“Where’s Brom Dutcher?”
“Oh, he went off to the army in the beginning of the war; some say he was killed at the storming of Stony Point – others say he was drowned in a squall, at the foot of Anthony’s Nose. I don’t know – he never came back again.”
“Where’s Van Bummel, the schoolmaster?”
“He went off to the wars, too; was a great militia general, and is now in Congress.”
Rip’s heart died away, at hearing of these sad changes in his home and friends, and finding himself thus alone in the world. Every answer puzzled him, too, by treating of such enormous lapses of time, and of matters which he could not understand: war – Congress – Stony Point – he had no courage to ask after any more friends, but cried out in despair, “Does nobody here know Rip Van Winkle?”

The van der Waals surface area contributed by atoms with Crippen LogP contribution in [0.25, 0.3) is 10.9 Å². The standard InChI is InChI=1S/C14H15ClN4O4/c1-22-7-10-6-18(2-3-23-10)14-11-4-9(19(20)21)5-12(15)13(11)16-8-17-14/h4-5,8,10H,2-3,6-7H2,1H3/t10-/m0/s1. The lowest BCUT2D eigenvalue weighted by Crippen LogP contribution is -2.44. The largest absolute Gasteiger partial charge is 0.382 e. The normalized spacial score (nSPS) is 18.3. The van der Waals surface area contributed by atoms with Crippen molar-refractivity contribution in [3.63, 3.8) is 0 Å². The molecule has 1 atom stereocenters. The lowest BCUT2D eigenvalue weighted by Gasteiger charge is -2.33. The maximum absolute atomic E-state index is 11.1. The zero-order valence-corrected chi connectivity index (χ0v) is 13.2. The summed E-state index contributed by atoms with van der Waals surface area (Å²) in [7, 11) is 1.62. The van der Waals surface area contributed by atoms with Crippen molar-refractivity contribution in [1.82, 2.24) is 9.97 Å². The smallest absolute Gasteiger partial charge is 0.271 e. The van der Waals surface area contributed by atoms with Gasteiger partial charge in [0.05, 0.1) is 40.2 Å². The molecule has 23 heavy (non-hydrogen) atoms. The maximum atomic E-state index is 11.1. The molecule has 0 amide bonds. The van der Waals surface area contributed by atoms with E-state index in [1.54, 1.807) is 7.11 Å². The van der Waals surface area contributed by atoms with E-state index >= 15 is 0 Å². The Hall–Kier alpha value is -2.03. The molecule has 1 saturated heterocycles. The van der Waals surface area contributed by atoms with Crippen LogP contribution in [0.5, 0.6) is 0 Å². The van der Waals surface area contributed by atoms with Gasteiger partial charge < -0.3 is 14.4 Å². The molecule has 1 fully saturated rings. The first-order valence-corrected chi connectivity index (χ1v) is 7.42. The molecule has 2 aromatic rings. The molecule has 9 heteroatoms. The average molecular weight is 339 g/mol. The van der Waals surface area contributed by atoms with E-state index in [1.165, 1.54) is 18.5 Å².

“Oh, Rip Van Winkle!” exclaimed two or three. “Oh, to be sure! that’s Rip Van Winkle yonder, leaning against the tree.”
Rip looked, and beheld a precise counterpart of himself as he went up the mountain; apparently as lazy and certainly as ragged. The poor fellow was now completely confounded. He doubted his own identity, and whether he was himself or another man. In the midst of his bewilderment, the man in the cocked hat demanded who he was, and what was his name?
“God knows,” exclaimed he, at his wits’ end; “I’m not myself – I’m somebody else – that’s me yonder – no – that’s somebody else, got into my shoes – I was myself last night, but I fell asleep on the mountain, and they’ve changed my gun, and everything’s changed, and I’m changed, and I can’t tell what’s my name, or who I am!”